February 25th, 2024

China formally restores diplomatic relations with Nauru after Pacific island nation cut Taiwan ties

By Associated Press, The Associated Press on January 23, 2024.

FILE - This shows national flags in Nauru for the Pacific Islands Forum on the tiny Pacific nation of Nauru, on Sept. 3, 2018. China’s Foreign Ministry said Wednesday, Jan. 24, 2024 that Beijing has formally restored diplomatic ties with Nauru after the tiny Pacific island nation cut its ties with Taiwan earlier this month. (Jason Oxenham/Pool Photo via AP, File)

BEIJING (AP) – China’s Foreign Ministry said Wednesday that Beijing has formally restored diplomatic relations with Nauru after the tiny Pacific island nation cut its ties with Taiwan earlier this month.

Nauru’s announcement on Jan. 15 came just two days after Taiwan elected a new president and left the self-governing island republic with just 12 remaining diplomatic allies, although it enjoys strong unofficial relations with the United States, Japan and other nations.

China claims Taiwan as its territory and doesn’t recognize its government or its right to diplomatic recognition, participation in global bodies such as the United Nations or any official contact with foreign political entities.

“This policy change is a significant first step in moving forward with Nauru’s development,” Nauru’s government said in a news release announcing the severing of relations with Taiwan.

China has been gradually poaching Taiwan’s diplomatic allies, partly to punish the ruling Democratic Progressive Party that advocates maintaining the status quo under which Taiwan has its own government, military and de-facto independent status outside of the control of the People’s Republic of China, which has never governed the island.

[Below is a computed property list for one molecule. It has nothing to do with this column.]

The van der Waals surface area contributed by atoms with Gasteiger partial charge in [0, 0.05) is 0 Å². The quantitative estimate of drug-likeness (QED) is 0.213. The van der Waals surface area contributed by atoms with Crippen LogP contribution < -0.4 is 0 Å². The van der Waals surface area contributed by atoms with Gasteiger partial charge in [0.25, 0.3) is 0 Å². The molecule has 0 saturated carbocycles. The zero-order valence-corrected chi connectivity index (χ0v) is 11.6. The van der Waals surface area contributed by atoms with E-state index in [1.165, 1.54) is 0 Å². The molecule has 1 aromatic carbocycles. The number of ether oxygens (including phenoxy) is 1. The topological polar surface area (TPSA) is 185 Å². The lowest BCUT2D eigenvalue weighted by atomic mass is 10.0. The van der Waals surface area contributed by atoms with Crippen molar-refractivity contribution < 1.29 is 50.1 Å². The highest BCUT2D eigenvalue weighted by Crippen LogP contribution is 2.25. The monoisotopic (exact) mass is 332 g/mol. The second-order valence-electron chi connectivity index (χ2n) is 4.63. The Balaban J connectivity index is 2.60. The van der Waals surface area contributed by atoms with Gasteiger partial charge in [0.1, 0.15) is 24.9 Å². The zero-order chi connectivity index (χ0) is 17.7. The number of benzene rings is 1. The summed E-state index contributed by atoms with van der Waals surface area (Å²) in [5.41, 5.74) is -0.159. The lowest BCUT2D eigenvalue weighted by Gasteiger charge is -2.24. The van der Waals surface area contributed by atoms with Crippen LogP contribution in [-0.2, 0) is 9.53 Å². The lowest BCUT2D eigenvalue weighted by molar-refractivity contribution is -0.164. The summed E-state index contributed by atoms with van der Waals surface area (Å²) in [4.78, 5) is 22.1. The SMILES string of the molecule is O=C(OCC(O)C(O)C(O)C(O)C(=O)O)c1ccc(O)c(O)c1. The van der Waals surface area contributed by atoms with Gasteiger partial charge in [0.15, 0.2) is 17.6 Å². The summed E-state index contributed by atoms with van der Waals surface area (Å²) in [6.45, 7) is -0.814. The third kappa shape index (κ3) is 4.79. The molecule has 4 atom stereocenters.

Ten countries have switched ties from Taipei to Beijing since the initial election of DPP President Tsai Ing-wen in 2016.

China says that Taiwan must come under its control at some point and has staged military drills around the island to demonstrate its determination.

At the time of the break with Nauru, Taiwan’s Deputy Foreign Minister Tien Chung-kwang accused China of purposefully timing the news to the election of current Vice President Lai Ching-te as the island’s new leader. He said China’s authoritarian one-party Communist government’s intention was to “attack the democracy and freedom that the Taiwanese people are proud of.”

Taiwan now has official ties with 11 countries and the Vatican. Seven are in Latin America and the Caribbean, three are in the Pacific islands and one is in Africa.

Nauru’s switching of relations has further intensified the focus on Taiwan’s remaining allies, most of which are developing nations seen as vulnerable to China’s global influence and willingness to offer hefty financial inducements.

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